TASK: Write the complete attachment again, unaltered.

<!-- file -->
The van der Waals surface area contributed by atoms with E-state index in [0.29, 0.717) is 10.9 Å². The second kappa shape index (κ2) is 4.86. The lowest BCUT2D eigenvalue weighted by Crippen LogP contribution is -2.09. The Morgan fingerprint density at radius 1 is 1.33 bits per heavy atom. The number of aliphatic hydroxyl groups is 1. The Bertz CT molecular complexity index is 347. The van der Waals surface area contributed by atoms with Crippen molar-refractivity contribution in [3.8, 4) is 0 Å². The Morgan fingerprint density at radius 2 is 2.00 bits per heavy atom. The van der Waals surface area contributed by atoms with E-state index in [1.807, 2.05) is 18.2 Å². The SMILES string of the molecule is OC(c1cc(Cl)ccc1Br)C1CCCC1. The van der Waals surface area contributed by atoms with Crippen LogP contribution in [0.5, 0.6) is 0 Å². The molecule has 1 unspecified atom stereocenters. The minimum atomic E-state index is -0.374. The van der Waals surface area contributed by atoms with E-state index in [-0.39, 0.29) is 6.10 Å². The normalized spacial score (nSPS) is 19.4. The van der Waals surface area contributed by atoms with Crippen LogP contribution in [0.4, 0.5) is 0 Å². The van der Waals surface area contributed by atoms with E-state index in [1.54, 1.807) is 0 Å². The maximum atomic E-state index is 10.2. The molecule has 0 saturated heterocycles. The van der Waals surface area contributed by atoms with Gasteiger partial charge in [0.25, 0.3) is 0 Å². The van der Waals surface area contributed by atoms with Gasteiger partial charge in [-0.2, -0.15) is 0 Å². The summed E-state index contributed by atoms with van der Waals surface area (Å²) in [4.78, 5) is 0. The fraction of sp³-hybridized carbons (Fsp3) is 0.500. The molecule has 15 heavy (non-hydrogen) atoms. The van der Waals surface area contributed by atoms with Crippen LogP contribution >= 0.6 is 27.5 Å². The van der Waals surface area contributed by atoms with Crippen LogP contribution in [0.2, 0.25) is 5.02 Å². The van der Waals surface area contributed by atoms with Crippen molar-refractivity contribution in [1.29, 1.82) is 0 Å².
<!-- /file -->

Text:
The van der Waals surface area contributed by atoms with E-state index in [0.29, 0.717) is 10.9 Å². The second kappa shape index (κ2) is 4.86. The lowest BCUT2D eigenvalue weighted by Crippen LogP contribution is -2.09. The Morgan fingerprint density at radius 1 is 1.33 bits per heavy atom. The number of aliphatic hydroxyl groups is 1. The Bertz CT molecular complexity index is 347. The van der Waals surface area contributed by atoms with Crippen molar-refractivity contribution in [3.8, 4) is 0 Å². The Morgan fingerprint density at radius 2 is 2.00 bits per heavy atom. The van der Waals surface area contributed by atoms with E-state index in [1.807, 2.05) is 18.2 Å². The SMILES string of the molecule is OC(c1cc(Cl)ccc1Br)C1CCCC1. The van der Waals surface area contributed by atoms with Crippen LogP contribution in [0.5, 0.6) is 0 Å². The molecule has 1 unspecified atom stereocenters. The minimum atomic E-state index is -0.374. The van der Waals surface area contributed by atoms with E-state index in [-0.39, 0.29) is 6.10 Å². The normalized spacial score (nSPS) is 19.4. The van der Waals surface area contributed by atoms with Crippen LogP contribution in [0.4, 0.5) is 0 Å². The van der Waals surface area contributed by atoms with E-state index in [1.54, 1.807) is 0 Å². The maximum atomic E-state index is 10.2. The molecule has 0 saturated heterocycles. The van der Waals surface area contributed by atoms with Gasteiger partial charge in [0.25, 0.3) is 0 Å². The van der Waals surface area contributed by atoms with Gasteiger partial charge in [-0.2, -0.15) is 0 Å². The summed E-state index contributed by atoms with van der Waals surface area (Å²) in [4.78, 5) is 0. The fraction of sp³-hybridized carbons (Fsp3) is 0.500. The molecule has 15 heavy (non-hydrogen) atoms. The van der Waals surface area contributed by atoms with Crippen LogP contribution >= 0.6 is 27.5 Å². The van der Waals surface area contributed by atoms with Crippen LogP contribution in [0.2, 0.25) is 5.02 Å². The van der Waals surface area contributed by atoms with Crippen molar-refractivity contribution in [1.29, 1.82) is 0 Å².